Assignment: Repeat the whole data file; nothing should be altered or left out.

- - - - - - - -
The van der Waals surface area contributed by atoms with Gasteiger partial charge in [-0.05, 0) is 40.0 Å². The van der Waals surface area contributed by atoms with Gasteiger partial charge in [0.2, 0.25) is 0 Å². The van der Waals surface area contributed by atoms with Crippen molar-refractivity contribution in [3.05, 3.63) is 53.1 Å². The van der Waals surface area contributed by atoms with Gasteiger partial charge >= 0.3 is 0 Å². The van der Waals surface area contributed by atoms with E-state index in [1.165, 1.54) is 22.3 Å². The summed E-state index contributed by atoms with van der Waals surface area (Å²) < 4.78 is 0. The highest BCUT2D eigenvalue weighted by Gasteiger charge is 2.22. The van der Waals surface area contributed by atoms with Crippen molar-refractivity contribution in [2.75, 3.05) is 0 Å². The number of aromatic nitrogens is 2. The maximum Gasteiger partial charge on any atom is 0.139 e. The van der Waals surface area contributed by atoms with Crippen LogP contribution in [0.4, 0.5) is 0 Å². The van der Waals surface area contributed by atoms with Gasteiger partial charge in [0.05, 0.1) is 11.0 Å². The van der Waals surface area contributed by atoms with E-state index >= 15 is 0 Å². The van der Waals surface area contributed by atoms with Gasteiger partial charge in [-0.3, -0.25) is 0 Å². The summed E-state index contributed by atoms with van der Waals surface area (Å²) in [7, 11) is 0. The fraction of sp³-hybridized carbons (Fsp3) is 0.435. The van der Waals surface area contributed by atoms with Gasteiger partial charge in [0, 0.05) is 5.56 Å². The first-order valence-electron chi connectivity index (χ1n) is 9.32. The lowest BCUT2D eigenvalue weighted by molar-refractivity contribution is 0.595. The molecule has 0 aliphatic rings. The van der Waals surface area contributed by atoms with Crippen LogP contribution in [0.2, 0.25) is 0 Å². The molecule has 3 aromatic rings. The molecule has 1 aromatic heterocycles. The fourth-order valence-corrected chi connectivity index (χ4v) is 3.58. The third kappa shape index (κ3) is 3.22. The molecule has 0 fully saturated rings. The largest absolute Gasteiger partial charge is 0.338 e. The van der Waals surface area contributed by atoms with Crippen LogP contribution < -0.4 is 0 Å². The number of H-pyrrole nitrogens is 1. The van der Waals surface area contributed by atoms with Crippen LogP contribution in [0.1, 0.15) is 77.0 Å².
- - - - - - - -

The van der Waals surface area contributed by atoms with Gasteiger partial charge in [-0.05, 0) is 40.0 Å². The van der Waals surface area contributed by atoms with Gasteiger partial charge in [0.2, 0.25) is 0 Å². The van der Waals surface area contributed by atoms with Crippen molar-refractivity contribution in [3.05, 3.63) is 53.1 Å². The van der Waals surface area contributed by atoms with Gasteiger partial charge >= 0.3 is 0 Å². The van der Waals surface area contributed by atoms with E-state index in [1.165, 1.54) is 22.3 Å². The summed E-state index contributed by atoms with van der Waals surface area (Å²) < 4.78 is 0. The highest BCUT2D eigenvalue weighted by Gasteiger charge is 2.22. The van der Waals surface area contributed by atoms with Crippen molar-refractivity contribution in [2.75, 3.05) is 0 Å². The number of aromatic nitrogens is 2. The maximum Gasteiger partial charge on any atom is 0.139 e. The van der Waals surface area contributed by atoms with Crippen LogP contribution in [0.4, 0.5) is 0 Å². The van der Waals surface area contributed by atoms with Gasteiger partial charge in [0.05, 0.1) is 11.0 Å². The van der Waals surface area contributed by atoms with E-state index >= 15 is 0 Å². The van der Waals surface area contributed by atoms with Gasteiger partial charge in [-0.3, -0.25) is 0 Å². The summed E-state index contributed by atoms with van der Waals surface area (Å²) in [7, 11) is 0. The fraction of sp³-hybridized carbons (Fsp3) is 0.435. The van der Waals surface area contributed by atoms with Gasteiger partial charge in [0, 0.05) is 5.56 Å². The first-order valence-electron chi connectivity index (χ1n) is 9.32. The lowest BCUT2D eigenvalue weighted by molar-refractivity contribution is 0.595. The molecule has 0 aliphatic rings. The van der Waals surface area contributed by atoms with Crippen LogP contribution in [0.2, 0.25) is 0 Å². The molecule has 3 aromatic rings. The molecule has 1 aromatic heterocycles. The fourth-order valence-corrected chi connectivity index (χ4v) is 3.58. The third kappa shape index (κ3) is 3.22. The molecule has 0 fully saturated rings. The largest absolute Gasteiger partial charge is 0.338 e. The van der Waals surface area contributed by atoms with Crippen LogP contribution < -0.4 is 0 Å². The number of H-pyrrole nitrogens is 1. The van der Waals surface area contributed by atoms with Crippen LogP contribution in [0.1, 0.15) is 77.0 Å².